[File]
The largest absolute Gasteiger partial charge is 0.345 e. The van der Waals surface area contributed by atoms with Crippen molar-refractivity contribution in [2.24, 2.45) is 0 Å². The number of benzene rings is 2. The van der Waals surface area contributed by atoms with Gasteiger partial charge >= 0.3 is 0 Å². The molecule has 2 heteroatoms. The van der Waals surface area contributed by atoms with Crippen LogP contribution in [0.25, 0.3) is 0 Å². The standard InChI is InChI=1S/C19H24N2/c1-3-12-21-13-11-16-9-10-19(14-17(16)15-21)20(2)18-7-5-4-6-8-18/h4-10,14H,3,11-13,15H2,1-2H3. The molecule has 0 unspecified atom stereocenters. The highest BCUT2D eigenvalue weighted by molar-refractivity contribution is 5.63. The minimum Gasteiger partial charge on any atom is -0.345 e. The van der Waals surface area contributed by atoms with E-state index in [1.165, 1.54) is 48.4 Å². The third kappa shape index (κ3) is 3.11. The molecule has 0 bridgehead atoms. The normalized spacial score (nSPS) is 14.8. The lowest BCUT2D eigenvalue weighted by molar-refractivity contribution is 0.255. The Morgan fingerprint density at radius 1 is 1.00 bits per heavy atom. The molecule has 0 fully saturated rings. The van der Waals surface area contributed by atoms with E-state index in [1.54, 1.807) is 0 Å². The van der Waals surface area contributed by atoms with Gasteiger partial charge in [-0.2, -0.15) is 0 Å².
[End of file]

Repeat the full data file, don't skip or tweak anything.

The largest absolute Gasteiger partial charge is 0.345 e. The van der Waals surface area contributed by atoms with Crippen molar-refractivity contribution in [2.24, 2.45) is 0 Å². The number of benzene rings is 2. The van der Waals surface area contributed by atoms with Gasteiger partial charge >= 0.3 is 0 Å². The molecule has 2 heteroatoms. The van der Waals surface area contributed by atoms with Crippen LogP contribution in [0.25, 0.3) is 0 Å². The standard InChI is InChI=1S/C19H24N2/c1-3-12-21-13-11-16-9-10-19(14-17(16)15-21)20(2)18-7-5-4-6-8-18/h4-10,14H,3,11-13,15H2,1-2H3. The molecule has 0 unspecified atom stereocenters. The highest BCUT2D eigenvalue weighted by molar-refractivity contribution is 5.63. The minimum Gasteiger partial charge on any atom is -0.345 e. The van der Waals surface area contributed by atoms with E-state index in [1.165, 1.54) is 48.4 Å². The third kappa shape index (κ3) is 3.11. The molecule has 0 bridgehead atoms. The normalized spacial score (nSPS) is 14.8. The lowest BCUT2D eigenvalue weighted by molar-refractivity contribution is 0.255. The Morgan fingerprint density at radius 1 is 1.00 bits per heavy atom. The molecule has 0 fully saturated rings. The van der Waals surface area contributed by atoms with E-state index in [1.54, 1.807) is 0 Å². The van der Waals surface area contributed by atoms with Gasteiger partial charge in [-0.2, -0.15) is 0 Å².